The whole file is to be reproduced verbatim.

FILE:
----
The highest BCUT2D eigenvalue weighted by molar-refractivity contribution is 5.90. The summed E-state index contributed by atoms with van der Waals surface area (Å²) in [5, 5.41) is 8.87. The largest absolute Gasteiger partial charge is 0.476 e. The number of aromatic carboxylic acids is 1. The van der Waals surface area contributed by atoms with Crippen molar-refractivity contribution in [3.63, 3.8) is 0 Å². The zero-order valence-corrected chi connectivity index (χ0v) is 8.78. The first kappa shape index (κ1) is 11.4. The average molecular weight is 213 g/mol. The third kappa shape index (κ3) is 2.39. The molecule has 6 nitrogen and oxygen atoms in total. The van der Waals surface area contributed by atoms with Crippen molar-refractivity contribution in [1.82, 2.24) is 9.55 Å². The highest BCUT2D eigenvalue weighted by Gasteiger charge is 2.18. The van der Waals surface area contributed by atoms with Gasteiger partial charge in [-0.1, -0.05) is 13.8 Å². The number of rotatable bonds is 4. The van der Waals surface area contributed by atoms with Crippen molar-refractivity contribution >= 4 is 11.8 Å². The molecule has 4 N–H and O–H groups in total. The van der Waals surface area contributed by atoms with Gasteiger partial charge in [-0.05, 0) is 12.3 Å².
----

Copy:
The highest BCUT2D eigenvalue weighted by molar-refractivity contribution is 5.90. The summed E-state index contributed by atoms with van der Waals surface area (Å²) in [5, 5.41) is 8.87. The largest absolute Gasteiger partial charge is 0.476 e. The number of aromatic carboxylic acids is 1. The van der Waals surface area contributed by atoms with Crippen molar-refractivity contribution in [3.63, 3.8) is 0 Å². The zero-order valence-corrected chi connectivity index (χ0v) is 8.78. The first kappa shape index (κ1) is 11.4. The average molecular weight is 213 g/mol. The third kappa shape index (κ3) is 2.39. The molecule has 6 nitrogen and oxygen atoms in total. The van der Waals surface area contributed by atoms with Crippen molar-refractivity contribution in [1.82, 2.24) is 9.55 Å². The highest BCUT2D eigenvalue weighted by Gasteiger charge is 2.18. The van der Waals surface area contributed by atoms with Gasteiger partial charge in [-0.1, -0.05) is 13.8 Å². The number of rotatable bonds is 4. The van der Waals surface area contributed by atoms with Crippen molar-refractivity contribution >= 4 is 11.8 Å². The molecule has 4 N–H and O–H groups in total. The van der Waals surface area contributed by atoms with Gasteiger partial charge in [-0.05, 0) is 12.3 Å².